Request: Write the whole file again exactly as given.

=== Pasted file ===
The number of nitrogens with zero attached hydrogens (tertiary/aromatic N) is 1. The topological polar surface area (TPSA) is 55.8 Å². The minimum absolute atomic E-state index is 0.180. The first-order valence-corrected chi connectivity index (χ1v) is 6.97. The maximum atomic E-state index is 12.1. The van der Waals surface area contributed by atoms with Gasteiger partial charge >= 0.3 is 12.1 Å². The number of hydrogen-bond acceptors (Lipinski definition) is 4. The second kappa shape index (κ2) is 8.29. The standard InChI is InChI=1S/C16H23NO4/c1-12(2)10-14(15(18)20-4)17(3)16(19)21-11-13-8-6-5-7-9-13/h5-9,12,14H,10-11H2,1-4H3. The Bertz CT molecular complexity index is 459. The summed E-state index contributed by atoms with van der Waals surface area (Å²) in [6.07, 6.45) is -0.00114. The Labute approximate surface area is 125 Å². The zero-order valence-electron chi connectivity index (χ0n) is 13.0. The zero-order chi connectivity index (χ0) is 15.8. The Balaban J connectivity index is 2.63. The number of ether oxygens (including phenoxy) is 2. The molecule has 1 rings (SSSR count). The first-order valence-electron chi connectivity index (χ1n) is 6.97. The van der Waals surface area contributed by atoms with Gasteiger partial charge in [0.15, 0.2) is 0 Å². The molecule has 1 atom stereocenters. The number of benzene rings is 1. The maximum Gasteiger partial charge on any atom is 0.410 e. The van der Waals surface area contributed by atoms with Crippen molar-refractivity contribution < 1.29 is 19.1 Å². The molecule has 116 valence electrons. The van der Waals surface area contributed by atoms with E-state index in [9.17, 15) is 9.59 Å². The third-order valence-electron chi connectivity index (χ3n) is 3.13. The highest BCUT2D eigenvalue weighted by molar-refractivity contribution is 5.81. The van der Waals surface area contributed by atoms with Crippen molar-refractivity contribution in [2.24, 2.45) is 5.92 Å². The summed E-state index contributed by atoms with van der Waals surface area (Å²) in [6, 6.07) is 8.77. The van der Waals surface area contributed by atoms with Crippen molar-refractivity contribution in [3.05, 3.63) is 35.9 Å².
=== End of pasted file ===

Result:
The number of nitrogens with zero attached hydrogens (tertiary/aromatic N) is 1. The topological polar surface area (TPSA) is 55.8 Å². The minimum absolute atomic E-state index is 0.180. The first-order valence-corrected chi connectivity index (χ1v) is 6.97. The maximum atomic E-state index is 12.1. The van der Waals surface area contributed by atoms with Gasteiger partial charge >= 0.3 is 12.1 Å². The number of hydrogen-bond acceptors (Lipinski definition) is 4. The second kappa shape index (κ2) is 8.29. The standard InChI is InChI=1S/C16H23NO4/c1-12(2)10-14(15(18)20-4)17(3)16(19)21-11-13-8-6-5-7-9-13/h5-9,12,14H,10-11H2,1-4H3. The Bertz CT molecular complexity index is 459. The summed E-state index contributed by atoms with van der Waals surface area (Å²) in [6.07, 6.45) is -0.00114. The Labute approximate surface area is 125 Å². The zero-order valence-electron chi connectivity index (χ0n) is 13.0. The zero-order chi connectivity index (χ0) is 15.8. The Balaban J connectivity index is 2.63. The number of ether oxygens (including phenoxy) is 2. The molecule has 1 rings (SSSR count). The first-order valence-electron chi connectivity index (χ1n) is 6.97. The van der Waals surface area contributed by atoms with Gasteiger partial charge in [0.15, 0.2) is 0 Å². The molecule has 1 atom stereocenters. The number of benzene rings is 1. The maximum Gasteiger partial charge on any atom is 0.410 e. The van der Waals surface area contributed by atoms with Crippen molar-refractivity contribution < 1.29 is 19.1 Å². The molecule has 116 valence electrons. The van der Waals surface area contributed by atoms with E-state index in [9.17, 15) is 9.59 Å². The third-order valence-electron chi connectivity index (χ3n) is 3.13. The highest BCUT2D eigenvalue weighted by molar-refractivity contribution is 5.81. The van der Waals surface area contributed by atoms with Crippen molar-refractivity contribution in [2.24, 2.45) is 5.92 Å². The summed E-state index contributed by atoms with van der Waals surface area (Å²) in [6, 6.07) is 8.77. The van der Waals surface area contributed by atoms with Crippen molar-refractivity contribution in [3.05, 3.63) is 35.9 Å².